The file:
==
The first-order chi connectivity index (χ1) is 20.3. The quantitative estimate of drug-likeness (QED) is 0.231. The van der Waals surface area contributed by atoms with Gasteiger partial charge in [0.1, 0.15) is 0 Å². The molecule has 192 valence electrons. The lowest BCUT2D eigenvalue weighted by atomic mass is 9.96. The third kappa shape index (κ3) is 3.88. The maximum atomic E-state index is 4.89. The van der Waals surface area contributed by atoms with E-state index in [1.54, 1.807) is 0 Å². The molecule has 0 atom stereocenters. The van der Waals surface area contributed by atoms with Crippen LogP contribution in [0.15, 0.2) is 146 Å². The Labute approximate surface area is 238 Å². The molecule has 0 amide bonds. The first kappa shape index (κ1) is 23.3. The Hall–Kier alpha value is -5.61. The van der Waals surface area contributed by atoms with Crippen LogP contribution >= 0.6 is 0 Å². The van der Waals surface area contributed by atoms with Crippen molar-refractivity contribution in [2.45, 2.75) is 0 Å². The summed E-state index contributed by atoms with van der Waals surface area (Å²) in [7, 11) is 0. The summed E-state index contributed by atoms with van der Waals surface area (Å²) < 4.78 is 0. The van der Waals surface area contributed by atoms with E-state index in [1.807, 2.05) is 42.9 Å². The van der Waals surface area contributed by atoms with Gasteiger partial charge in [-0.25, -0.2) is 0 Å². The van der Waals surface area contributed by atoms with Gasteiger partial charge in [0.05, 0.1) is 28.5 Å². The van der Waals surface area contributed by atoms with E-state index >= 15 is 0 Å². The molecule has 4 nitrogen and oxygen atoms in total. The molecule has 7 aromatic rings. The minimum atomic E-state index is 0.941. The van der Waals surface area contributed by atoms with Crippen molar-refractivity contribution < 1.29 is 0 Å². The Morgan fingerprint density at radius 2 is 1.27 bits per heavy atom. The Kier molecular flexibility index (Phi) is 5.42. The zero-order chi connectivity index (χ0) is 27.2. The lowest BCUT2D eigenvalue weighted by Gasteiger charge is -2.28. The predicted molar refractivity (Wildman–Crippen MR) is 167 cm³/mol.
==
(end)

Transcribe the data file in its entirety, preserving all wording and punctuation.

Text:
The first-order chi connectivity index (χ1) is 20.3. The quantitative estimate of drug-likeness (QED) is 0.231. The van der Waals surface area contributed by atoms with Gasteiger partial charge in [0.1, 0.15) is 0 Å². The molecule has 192 valence electrons. The lowest BCUT2D eigenvalue weighted by atomic mass is 9.96. The third kappa shape index (κ3) is 3.88. The maximum atomic E-state index is 4.89. The van der Waals surface area contributed by atoms with E-state index in [1.54, 1.807) is 0 Å². The molecule has 0 atom stereocenters. The van der Waals surface area contributed by atoms with Crippen LogP contribution in [0.15, 0.2) is 146 Å². The Labute approximate surface area is 238 Å². The molecule has 0 amide bonds. The first kappa shape index (κ1) is 23.3. The Hall–Kier alpha value is -5.61. The van der Waals surface area contributed by atoms with Crippen LogP contribution >= 0.6 is 0 Å². The van der Waals surface area contributed by atoms with Crippen molar-refractivity contribution in [2.45, 2.75) is 0 Å². The summed E-state index contributed by atoms with van der Waals surface area (Å²) in [7, 11) is 0. The summed E-state index contributed by atoms with van der Waals surface area (Å²) < 4.78 is 0. The van der Waals surface area contributed by atoms with E-state index in [1.807, 2.05) is 42.9 Å². The van der Waals surface area contributed by atoms with Gasteiger partial charge in [-0.25, -0.2) is 0 Å². The van der Waals surface area contributed by atoms with Gasteiger partial charge in [0.05, 0.1) is 28.5 Å². The van der Waals surface area contributed by atoms with E-state index >= 15 is 0 Å². The molecule has 4 nitrogen and oxygen atoms in total. The molecule has 7 aromatic rings. The minimum atomic E-state index is 0.941. The van der Waals surface area contributed by atoms with Crippen molar-refractivity contribution < 1.29 is 0 Å². The Morgan fingerprint density at radius 2 is 1.27 bits per heavy atom. The Kier molecular flexibility index (Phi) is 5.42. The zero-order chi connectivity index (χ0) is 27.2. The lowest BCUT2D eigenvalue weighted by Gasteiger charge is -2.28. The predicted molar refractivity (Wildman–Crippen MR) is 167 cm³/mol.